- A strong state
- Application of law to all parts of society
- A means of holding rulers to account for their actions
How does the success and failure of political states apply to building a strong agency?
1. A Strong State
What is a strong state relative to insurance agencies?
- A strong balance sheet
- Strong and fair contracts of all nature
- A strong operating foundation based upon performance rather than position or nepotism
2. Application of Rules
In business, the rule of law is known as Standard Operating Procedures (SOP's). How does not applying SOP's to everyone in the agency benefit the agency? How does an agency benefit by only applying SOP's to some employees and not others?
Usually when rules only apply to some, an organization achieves high levels of frustration, high employee turnover, poor morale, potential employment practices suits, and high levels of inefficiency. Disparate application of rules is one of the best ways to create a dysfunctional company.
Before jumping to the conclusion that no one wants a dysfunctional company, a good question to ask is why so many dysfunctional agencies exist. The reality is that some agency owners truly prefer a dysfunctional company. Every human has their own personal strengths and weaknesses. Many agency owners possess wonderful one-to-one personal interaction abilities. A key to great sales is making everyone your friend. Making everyone your friend is not a strength when it comes to leadership or management. So agency owners make a choice about whether to avoid conflict and be friends, or have a high performing agency.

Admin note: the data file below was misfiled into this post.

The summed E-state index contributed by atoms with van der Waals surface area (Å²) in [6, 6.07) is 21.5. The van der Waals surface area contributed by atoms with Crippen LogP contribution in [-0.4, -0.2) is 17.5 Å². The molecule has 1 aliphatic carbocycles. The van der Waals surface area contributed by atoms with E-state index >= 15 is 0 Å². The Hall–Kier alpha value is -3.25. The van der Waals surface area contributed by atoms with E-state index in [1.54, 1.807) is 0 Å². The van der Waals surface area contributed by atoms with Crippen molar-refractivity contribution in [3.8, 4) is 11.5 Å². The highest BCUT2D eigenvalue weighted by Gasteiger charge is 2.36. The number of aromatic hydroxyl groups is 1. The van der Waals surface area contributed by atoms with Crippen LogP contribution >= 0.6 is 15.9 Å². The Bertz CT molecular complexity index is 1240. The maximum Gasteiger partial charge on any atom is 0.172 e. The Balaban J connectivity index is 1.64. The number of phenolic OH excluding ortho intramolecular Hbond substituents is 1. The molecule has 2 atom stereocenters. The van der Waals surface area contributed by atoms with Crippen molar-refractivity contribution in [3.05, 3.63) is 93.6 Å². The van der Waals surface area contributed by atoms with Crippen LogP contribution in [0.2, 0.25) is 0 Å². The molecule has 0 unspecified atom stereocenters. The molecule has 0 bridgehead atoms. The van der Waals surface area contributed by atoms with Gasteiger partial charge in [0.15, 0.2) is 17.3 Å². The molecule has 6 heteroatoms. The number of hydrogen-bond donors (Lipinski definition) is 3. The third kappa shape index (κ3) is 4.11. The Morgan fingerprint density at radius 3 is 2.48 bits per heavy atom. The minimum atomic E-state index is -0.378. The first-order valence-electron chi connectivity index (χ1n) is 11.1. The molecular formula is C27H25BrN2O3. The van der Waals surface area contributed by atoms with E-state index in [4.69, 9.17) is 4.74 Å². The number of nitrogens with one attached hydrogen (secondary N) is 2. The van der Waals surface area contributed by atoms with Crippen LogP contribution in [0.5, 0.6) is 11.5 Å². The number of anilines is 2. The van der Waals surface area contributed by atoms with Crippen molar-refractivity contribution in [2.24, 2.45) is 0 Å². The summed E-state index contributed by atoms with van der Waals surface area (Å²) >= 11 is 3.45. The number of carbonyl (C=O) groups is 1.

Another reason rules are not applied equally is that dysfunctional agencies create the greatest level of freedom and power for agency owners. After all, they're not agency owners because they want a boss.
In some agencies, rules are not applied equally because of a bias. Most producers are men and most staff are women. Most rules apply to staff and not producers. Whether the basis of the bias is gender or position varies significantly from one situation to another, and the origin of the bias is not really even important. The fact bias exists is a key reason rules are not applied to everyone.
3. Holding Rulers Accountable